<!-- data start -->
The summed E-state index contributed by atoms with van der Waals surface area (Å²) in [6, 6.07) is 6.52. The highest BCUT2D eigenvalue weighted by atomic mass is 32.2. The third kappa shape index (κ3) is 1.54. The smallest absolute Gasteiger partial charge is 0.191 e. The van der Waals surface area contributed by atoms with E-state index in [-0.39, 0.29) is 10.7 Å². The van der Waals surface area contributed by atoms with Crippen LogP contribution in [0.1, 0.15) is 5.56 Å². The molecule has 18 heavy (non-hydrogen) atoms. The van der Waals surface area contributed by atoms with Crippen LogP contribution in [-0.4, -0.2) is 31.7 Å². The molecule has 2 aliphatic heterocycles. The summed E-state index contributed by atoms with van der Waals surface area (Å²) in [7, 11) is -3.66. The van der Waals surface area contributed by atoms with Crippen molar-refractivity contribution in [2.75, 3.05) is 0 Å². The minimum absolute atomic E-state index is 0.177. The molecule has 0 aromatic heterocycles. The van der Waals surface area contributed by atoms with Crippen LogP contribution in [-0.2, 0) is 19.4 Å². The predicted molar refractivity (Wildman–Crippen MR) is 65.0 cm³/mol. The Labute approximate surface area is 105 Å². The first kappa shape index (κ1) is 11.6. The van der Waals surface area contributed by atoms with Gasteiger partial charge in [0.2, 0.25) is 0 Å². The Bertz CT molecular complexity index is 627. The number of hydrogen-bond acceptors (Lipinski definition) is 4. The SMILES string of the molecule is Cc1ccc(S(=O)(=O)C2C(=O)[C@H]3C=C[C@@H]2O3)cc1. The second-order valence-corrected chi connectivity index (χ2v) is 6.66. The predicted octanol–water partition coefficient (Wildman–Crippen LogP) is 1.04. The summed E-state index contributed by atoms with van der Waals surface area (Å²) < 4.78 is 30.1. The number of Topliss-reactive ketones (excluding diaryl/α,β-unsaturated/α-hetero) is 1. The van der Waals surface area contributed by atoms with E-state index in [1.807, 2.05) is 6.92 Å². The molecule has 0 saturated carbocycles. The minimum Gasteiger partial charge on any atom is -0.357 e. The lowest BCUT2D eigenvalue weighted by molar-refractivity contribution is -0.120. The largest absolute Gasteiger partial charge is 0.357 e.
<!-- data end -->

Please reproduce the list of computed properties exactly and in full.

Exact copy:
The summed E-state index contributed by atoms with van der Waals surface area (Å²) in [6, 6.07) is 6.52. The highest BCUT2D eigenvalue weighted by atomic mass is 32.2. The third kappa shape index (κ3) is 1.54. The smallest absolute Gasteiger partial charge is 0.191 e. The van der Waals surface area contributed by atoms with E-state index in [-0.39, 0.29) is 10.7 Å². The van der Waals surface area contributed by atoms with Crippen LogP contribution in [0.1, 0.15) is 5.56 Å². The molecule has 18 heavy (non-hydrogen) atoms. The van der Waals surface area contributed by atoms with Crippen LogP contribution in [-0.4, -0.2) is 31.7 Å². The molecule has 2 aliphatic heterocycles. The summed E-state index contributed by atoms with van der Waals surface area (Å²) in [7, 11) is -3.66. The van der Waals surface area contributed by atoms with Crippen molar-refractivity contribution in [2.75, 3.05) is 0 Å². The minimum absolute atomic E-state index is 0.177. The molecule has 0 aromatic heterocycles. The van der Waals surface area contributed by atoms with Crippen LogP contribution in [-0.2, 0) is 19.4 Å². The predicted molar refractivity (Wildman–Crippen MR) is 65.0 cm³/mol. The Labute approximate surface area is 105 Å². The first kappa shape index (κ1) is 11.6. The van der Waals surface area contributed by atoms with Gasteiger partial charge in [0.2, 0.25) is 0 Å². The Bertz CT molecular complexity index is 627. The number of hydrogen-bond acceptors (Lipinski definition) is 4. The SMILES string of the molecule is Cc1ccc(S(=O)(=O)C2C(=O)[C@H]3C=C[C@@H]2O3)cc1. The second-order valence-corrected chi connectivity index (χ2v) is 6.66. The predicted octanol–water partition coefficient (Wildman–Crippen LogP) is 1.04. The summed E-state index contributed by atoms with van der Waals surface area (Å²) < 4.78 is 30.1. The number of Topliss-reactive ketones (excluding diaryl/α,β-unsaturated/α-hetero) is 1. The van der Waals surface area contributed by atoms with E-state index in [1.807, 2.05) is 6.92 Å². The molecule has 0 saturated carbocycles. The minimum Gasteiger partial charge on any atom is -0.357 e. The lowest BCUT2D eigenvalue weighted by molar-refractivity contribution is -0.120. The largest absolute Gasteiger partial charge is 0.357 e.